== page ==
Are we going to measure that?
We ask that question a lot around here.
We also get asked that question a lot, too. Which is great because it’s a fantastic gauge of how brand marketers are pushing their agencies to think even more about the campaigns they plan and implement.
And while everyone agrees it’s important to measure as much as we can, we often forget to think about the most important part of measurement. The Plan.
The first question we should be asking instead is: What’s the campaign measurement plan?
Having a campaign measurement plan may sound a bit daunting or a little like overkill (after all it’s just reporting numbers, right?) but deciding to follow these five steps can dramatically change not only campaign optimizations, but ultimately, the real-life outcomes.
Here are five elements that we use when planning for measurement that you can use to help get yourself started.
#1 Decide on the metrics
Deciding on which metrics to use seems pretty easy, right?
Not so fast.
What if not everyone agrees on which metrics are the most important? We’ve all been there. You prep a campaign summary and pass it to your boss and the questions come rolling in.
Or perhaps the tactics are not even measurable. Or the goal is not really a goal. Like awareness.
Sidebar – awareness should never be a goal. It’s just the beginning. It’s the means to an end.
Ask these questions when deciding on metrics:
- Which metrics are the most important?
- Does everyone (stakeholders included) agree?
- Are the metrics tactical only or do they ladder up to marketing and business goals?
- Are there defined business goals?
- Are those goals realistic/obtainable?
- Can we measure those goals?
#2 Consider the connections
In today’s increasingly digital landscape marketers need to consider upfront how campaign touchpoints are connected.
The consumer path to purchase is no longer a predictable straight shot, which means being able to attribute success metrics in every channel is even more important. The final goal of attribution is being able to say “do more of this” and “do less of that.”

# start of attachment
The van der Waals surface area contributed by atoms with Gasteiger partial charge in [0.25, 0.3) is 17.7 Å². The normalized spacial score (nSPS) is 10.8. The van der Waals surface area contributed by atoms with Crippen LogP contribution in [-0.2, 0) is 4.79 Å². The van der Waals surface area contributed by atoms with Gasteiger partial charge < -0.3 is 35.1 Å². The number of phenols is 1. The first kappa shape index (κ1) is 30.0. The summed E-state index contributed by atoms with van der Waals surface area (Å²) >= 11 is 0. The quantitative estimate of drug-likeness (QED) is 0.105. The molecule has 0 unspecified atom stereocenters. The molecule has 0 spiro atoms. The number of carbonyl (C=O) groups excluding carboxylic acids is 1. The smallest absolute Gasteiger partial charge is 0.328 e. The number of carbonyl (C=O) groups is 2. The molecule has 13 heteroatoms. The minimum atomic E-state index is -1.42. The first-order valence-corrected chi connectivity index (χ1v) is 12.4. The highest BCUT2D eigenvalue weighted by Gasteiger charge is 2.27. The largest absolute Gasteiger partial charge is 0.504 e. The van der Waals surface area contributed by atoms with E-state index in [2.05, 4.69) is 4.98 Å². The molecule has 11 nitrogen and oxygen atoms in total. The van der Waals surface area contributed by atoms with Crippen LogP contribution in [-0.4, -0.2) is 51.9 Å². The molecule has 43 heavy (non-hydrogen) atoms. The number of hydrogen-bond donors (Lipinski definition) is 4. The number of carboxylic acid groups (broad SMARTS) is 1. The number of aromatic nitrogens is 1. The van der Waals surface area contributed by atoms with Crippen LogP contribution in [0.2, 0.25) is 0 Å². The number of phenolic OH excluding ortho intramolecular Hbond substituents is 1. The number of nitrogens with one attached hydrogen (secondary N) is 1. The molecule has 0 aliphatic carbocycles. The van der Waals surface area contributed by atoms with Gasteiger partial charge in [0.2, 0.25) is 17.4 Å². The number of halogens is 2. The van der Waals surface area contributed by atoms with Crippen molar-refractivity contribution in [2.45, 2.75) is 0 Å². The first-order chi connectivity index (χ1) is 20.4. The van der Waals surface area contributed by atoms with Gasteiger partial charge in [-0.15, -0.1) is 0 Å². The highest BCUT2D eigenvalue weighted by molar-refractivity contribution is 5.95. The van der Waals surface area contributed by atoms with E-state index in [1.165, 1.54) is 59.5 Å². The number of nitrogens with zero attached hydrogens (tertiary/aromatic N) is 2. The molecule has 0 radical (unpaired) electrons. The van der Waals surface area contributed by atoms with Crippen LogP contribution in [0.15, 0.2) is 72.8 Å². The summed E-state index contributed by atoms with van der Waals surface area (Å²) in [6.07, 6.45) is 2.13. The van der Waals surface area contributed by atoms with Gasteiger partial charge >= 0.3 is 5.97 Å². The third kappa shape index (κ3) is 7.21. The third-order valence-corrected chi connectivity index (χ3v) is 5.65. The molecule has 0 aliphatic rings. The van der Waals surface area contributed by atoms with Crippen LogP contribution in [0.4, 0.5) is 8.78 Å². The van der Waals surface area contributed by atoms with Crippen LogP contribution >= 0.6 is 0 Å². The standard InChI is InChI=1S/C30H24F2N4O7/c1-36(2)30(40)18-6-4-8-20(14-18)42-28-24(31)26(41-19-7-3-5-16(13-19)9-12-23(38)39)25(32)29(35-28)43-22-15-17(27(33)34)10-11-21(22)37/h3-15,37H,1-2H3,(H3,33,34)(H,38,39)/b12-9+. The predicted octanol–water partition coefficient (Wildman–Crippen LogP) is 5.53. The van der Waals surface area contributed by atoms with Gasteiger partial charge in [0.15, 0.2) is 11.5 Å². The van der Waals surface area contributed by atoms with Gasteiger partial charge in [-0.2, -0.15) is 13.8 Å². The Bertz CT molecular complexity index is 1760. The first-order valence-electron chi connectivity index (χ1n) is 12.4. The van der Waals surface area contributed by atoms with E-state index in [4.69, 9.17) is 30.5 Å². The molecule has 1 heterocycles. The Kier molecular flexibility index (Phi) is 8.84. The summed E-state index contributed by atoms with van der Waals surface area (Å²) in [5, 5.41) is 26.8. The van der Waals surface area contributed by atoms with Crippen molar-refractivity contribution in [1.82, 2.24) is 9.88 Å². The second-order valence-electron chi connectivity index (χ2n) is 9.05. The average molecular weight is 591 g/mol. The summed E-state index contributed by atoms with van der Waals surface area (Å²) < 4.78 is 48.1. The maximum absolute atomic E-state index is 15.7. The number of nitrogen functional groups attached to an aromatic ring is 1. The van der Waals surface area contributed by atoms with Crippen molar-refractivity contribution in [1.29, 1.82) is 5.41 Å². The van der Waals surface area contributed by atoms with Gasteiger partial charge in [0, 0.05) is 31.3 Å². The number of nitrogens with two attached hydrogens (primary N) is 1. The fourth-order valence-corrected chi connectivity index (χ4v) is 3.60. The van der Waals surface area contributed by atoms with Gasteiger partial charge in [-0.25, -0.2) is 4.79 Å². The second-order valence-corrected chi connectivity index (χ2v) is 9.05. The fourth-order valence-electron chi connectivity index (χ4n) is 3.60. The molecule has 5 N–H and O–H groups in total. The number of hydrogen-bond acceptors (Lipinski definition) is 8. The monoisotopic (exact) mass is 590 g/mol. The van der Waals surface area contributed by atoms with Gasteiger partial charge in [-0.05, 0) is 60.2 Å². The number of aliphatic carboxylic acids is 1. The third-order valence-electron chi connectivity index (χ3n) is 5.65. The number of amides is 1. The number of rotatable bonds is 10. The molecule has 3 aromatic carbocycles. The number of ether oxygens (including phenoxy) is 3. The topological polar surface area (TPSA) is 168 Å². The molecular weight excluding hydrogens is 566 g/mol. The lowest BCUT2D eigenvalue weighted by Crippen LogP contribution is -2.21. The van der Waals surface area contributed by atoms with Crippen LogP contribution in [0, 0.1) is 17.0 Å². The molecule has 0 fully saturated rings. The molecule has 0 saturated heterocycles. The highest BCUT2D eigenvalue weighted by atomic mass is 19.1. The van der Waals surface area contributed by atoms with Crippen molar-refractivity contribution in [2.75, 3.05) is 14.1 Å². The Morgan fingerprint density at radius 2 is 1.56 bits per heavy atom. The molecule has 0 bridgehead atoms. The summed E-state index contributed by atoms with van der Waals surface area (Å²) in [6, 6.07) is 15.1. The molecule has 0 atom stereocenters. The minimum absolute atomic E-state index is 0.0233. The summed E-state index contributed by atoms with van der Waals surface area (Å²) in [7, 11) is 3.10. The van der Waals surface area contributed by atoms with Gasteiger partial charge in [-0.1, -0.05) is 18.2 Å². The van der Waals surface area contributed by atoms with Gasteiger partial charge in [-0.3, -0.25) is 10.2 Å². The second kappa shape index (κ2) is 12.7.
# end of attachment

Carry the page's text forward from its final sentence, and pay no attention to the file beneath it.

You should also consider which channel or tactic is going to get the credit. Without a connections conversation happening up front, it’s hard to make sure we are telling the right story with our measurement.
Some questions to start with include:
- Have we mapped out our customer journey and messaging strategy?
- Can we overlay our media plan onto that journey map?
- How do our tactics overlap on the customer journey?
- Are there multiple touchpoints we need to consider for a tactic?
- What is our attribution standard (last click, for example)?
#3 Create a tagging map
One of the most helpful tools for mapping the output of a campaign is to use something we call the tagging map.
Think of it as a way to overlay campaign tactics onto the user journey. We’ve seen this done in a variety of formats but most often it’s a simple spreadsheet. The point is to make sure all the touchpoints and connections correspond to distinct analytics tracking codes and are mapped out.
This visual flow will also serve as an aid when thinking about in which types of attribution models your campaigns can work well.
#4 Set alerts and notifications
Who doesn’t want to optimize their campaigns, right? No one.
OK, maybe literally not “no one” but you get the point.
Measurement and optimization go together like peanut butter and jelly. They just don’t make sense on their own. (Sorry plain peanut butter lovers)
To be fair, campaign optimization is a tricky subject. You can optimize in a number of ways and at a number of points before, after and during the life of a campaign.
I remember after running one high-volume brand introduction campaign, we took a close look at the post-campaign brand awareness study data. We realized that we should optimize to trial-type campaigns moving forward. Ultimately, that change made a significant difference in generating more sales for the brand.
The key to success was understanding the kinds of information we got (and when) so we could learn and optimize our future messaging as quickly as possible. Communicating that plan with your partners and clients is critical in order to make the highest impact.
Some questions to consider are:
- What types of campaign alerts and notifications can be set up to inform us?
- How often should this occur?
- Who gets the data and how is it shared?
- How fast can you pivot, if needed?
#5 Use tracking systems
Of course, none of this works without an analytics platform to capture the data.
Often, there are multiple platforms in place so figuring out upfront which are the best to use is important. For example, say you have Google Analytics, Salesforce, Watson and Hubspot.
Underneath this incredibly pimped-out marketing and sales data collecting/dashboarding awesomeness is the potential for an overwhelming amount of data that—let’s face it—is useless.
Going through the exercise of deciding on which metrics are the most important to measure, understanding how they are connected and tagged and how often you need access to the data can help you decide on which tracking systems work the best for your business.
Having a plan is important. Even for measurement. Yogi Berra said it best – “If you don’t know where you are going, you’ll end up someplace else.”